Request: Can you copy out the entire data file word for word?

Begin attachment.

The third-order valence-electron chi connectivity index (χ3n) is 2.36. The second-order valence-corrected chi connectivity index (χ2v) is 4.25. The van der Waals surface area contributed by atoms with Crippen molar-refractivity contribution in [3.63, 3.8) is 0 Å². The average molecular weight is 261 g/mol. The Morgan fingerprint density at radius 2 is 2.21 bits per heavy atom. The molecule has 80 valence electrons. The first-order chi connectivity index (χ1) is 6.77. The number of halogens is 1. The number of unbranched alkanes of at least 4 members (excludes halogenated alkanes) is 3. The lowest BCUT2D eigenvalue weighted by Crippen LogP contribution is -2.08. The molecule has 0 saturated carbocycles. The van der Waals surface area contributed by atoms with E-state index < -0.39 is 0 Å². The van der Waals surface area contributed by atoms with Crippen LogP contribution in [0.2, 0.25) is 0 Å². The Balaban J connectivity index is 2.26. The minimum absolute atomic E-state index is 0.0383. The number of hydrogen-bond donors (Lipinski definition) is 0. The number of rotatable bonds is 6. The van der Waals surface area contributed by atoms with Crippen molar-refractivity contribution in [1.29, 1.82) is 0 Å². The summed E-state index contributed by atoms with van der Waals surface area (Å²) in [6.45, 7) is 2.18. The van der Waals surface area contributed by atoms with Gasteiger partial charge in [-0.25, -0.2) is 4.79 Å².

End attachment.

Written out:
The third-order valence-electron chi connectivity index (χ3n) is 2.36. The second-order valence-corrected chi connectivity index (χ2v) is 4.25. The van der Waals surface area contributed by atoms with Crippen molar-refractivity contribution in [3.63, 3.8) is 0 Å². The average molecular weight is 261 g/mol. The Morgan fingerprint density at radius 2 is 2.21 bits per heavy atom. The molecule has 80 valence electrons. The first-order chi connectivity index (χ1) is 6.77. The number of halogens is 1. The number of unbranched alkanes of at least 4 members (excludes halogenated alkanes) is 3. The lowest BCUT2D eigenvalue weighted by Crippen LogP contribution is -2.08. The molecule has 0 saturated carbocycles. The van der Waals surface area contributed by atoms with E-state index < -0.39 is 0 Å². The van der Waals surface area contributed by atoms with Crippen LogP contribution in [0.2, 0.25) is 0 Å². The Balaban J connectivity index is 2.26. The minimum absolute atomic E-state index is 0.0383. The number of hydrogen-bond donors (Lipinski definition) is 0. The number of rotatable bonds is 6. The van der Waals surface area contributed by atoms with Crippen molar-refractivity contribution in [1.29, 1.82) is 0 Å². The summed E-state index contributed by atoms with van der Waals surface area (Å²) in [6.45, 7) is 2.18. The van der Waals surface area contributed by atoms with Gasteiger partial charge in [-0.25, -0.2) is 4.79 Å².